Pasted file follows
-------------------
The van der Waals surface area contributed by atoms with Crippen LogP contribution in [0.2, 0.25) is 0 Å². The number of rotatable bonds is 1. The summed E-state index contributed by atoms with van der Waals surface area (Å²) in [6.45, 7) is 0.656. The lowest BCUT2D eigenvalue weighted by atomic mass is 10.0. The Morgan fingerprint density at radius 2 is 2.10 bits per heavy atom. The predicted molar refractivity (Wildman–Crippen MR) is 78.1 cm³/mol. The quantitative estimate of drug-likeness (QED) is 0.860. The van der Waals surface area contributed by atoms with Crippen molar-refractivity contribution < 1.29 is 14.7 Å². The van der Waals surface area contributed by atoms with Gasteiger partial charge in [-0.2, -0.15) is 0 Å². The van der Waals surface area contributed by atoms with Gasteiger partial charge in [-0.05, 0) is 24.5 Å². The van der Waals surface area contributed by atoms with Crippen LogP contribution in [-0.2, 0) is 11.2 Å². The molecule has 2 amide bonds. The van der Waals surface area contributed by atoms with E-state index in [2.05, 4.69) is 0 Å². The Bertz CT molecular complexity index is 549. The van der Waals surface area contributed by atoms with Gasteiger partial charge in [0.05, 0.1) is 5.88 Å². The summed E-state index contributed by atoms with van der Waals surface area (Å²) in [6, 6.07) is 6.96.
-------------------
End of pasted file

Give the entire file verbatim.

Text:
The van der Waals surface area contributed by atoms with Crippen LogP contribution in [0.2, 0.25) is 0 Å². The number of rotatable bonds is 1. The summed E-state index contributed by atoms with van der Waals surface area (Å²) in [6.45, 7) is 0.656. The lowest BCUT2D eigenvalue weighted by atomic mass is 10.0. The Morgan fingerprint density at radius 2 is 2.10 bits per heavy atom. The predicted molar refractivity (Wildman–Crippen MR) is 78.1 cm³/mol. The quantitative estimate of drug-likeness (QED) is 0.860. The van der Waals surface area contributed by atoms with Crippen molar-refractivity contribution < 1.29 is 14.7 Å². The van der Waals surface area contributed by atoms with Gasteiger partial charge in [-0.2, -0.15) is 0 Å². The van der Waals surface area contributed by atoms with Gasteiger partial charge in [-0.05, 0) is 24.5 Å². The van der Waals surface area contributed by atoms with Crippen LogP contribution in [-0.2, 0) is 11.2 Å². The molecule has 2 amide bonds. The van der Waals surface area contributed by atoms with E-state index in [2.05, 4.69) is 0 Å². The Bertz CT molecular complexity index is 549. The van der Waals surface area contributed by atoms with Gasteiger partial charge in [0.05, 0.1) is 5.88 Å². The summed E-state index contributed by atoms with van der Waals surface area (Å²) in [6, 6.07) is 6.96.